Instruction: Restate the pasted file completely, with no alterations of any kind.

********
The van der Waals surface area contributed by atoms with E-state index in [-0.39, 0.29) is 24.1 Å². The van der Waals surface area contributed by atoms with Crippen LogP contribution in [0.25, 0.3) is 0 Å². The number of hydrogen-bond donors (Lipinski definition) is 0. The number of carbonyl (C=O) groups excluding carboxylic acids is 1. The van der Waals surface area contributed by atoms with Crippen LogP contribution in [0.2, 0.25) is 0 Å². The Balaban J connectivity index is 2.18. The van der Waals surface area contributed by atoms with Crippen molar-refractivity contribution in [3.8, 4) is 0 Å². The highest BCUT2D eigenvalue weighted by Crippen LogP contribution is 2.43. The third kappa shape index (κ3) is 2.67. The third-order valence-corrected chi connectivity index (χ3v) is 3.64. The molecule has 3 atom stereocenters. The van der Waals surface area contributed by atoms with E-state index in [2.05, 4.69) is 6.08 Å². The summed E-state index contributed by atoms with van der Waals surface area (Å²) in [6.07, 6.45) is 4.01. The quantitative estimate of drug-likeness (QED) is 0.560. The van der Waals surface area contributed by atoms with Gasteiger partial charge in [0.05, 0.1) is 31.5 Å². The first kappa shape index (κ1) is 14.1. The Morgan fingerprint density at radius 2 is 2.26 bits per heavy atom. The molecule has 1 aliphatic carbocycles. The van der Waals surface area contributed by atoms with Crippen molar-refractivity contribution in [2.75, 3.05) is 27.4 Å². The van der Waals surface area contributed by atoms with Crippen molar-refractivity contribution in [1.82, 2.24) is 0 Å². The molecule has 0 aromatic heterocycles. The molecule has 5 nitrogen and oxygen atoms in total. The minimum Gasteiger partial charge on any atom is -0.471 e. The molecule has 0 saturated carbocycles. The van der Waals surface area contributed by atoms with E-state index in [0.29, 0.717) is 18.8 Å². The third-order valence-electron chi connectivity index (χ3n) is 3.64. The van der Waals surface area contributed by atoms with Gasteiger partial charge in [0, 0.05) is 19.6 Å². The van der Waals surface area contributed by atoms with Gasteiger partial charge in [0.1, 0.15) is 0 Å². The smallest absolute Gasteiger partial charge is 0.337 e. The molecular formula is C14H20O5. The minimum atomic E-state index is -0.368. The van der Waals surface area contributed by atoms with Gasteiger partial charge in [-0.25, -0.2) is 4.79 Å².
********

The van der Waals surface area contributed by atoms with E-state index in [-0.39, 0.29) is 24.1 Å². The van der Waals surface area contributed by atoms with Crippen LogP contribution in [0.25, 0.3) is 0 Å². The number of hydrogen-bond donors (Lipinski definition) is 0. The number of carbonyl (C=O) groups excluding carboxylic acids is 1. The van der Waals surface area contributed by atoms with Crippen LogP contribution in [0.2, 0.25) is 0 Å². The Balaban J connectivity index is 2.18. The van der Waals surface area contributed by atoms with Crippen molar-refractivity contribution in [3.8, 4) is 0 Å². The highest BCUT2D eigenvalue weighted by Crippen LogP contribution is 2.43. The third kappa shape index (κ3) is 2.67. The third-order valence-corrected chi connectivity index (χ3v) is 3.64. The molecule has 3 atom stereocenters. The van der Waals surface area contributed by atoms with E-state index in [2.05, 4.69) is 6.08 Å². The summed E-state index contributed by atoms with van der Waals surface area (Å²) in [6.07, 6.45) is 4.01. The quantitative estimate of drug-likeness (QED) is 0.560. The van der Waals surface area contributed by atoms with Gasteiger partial charge in [0.05, 0.1) is 31.5 Å². The first kappa shape index (κ1) is 14.1. The Morgan fingerprint density at radius 2 is 2.26 bits per heavy atom. The molecule has 1 aliphatic carbocycles. The van der Waals surface area contributed by atoms with Crippen molar-refractivity contribution in [2.75, 3.05) is 27.4 Å². The van der Waals surface area contributed by atoms with Crippen molar-refractivity contribution in [1.82, 2.24) is 0 Å². The molecule has 0 aromatic heterocycles. The molecule has 5 nitrogen and oxygen atoms in total. The minimum Gasteiger partial charge on any atom is -0.471 e. The molecule has 0 saturated carbocycles. The van der Waals surface area contributed by atoms with E-state index in [0.29, 0.717) is 18.8 Å². The third-order valence-electron chi connectivity index (χ3n) is 3.64. The van der Waals surface area contributed by atoms with Gasteiger partial charge in [0, 0.05) is 19.6 Å². The van der Waals surface area contributed by atoms with Gasteiger partial charge in [0.1, 0.15) is 0 Å². The smallest absolute Gasteiger partial charge is 0.337 e. The molecular formula is C14H20O5. The minimum atomic E-state index is -0.368. The van der Waals surface area contributed by atoms with Gasteiger partial charge in [-0.25, -0.2) is 4.79 Å².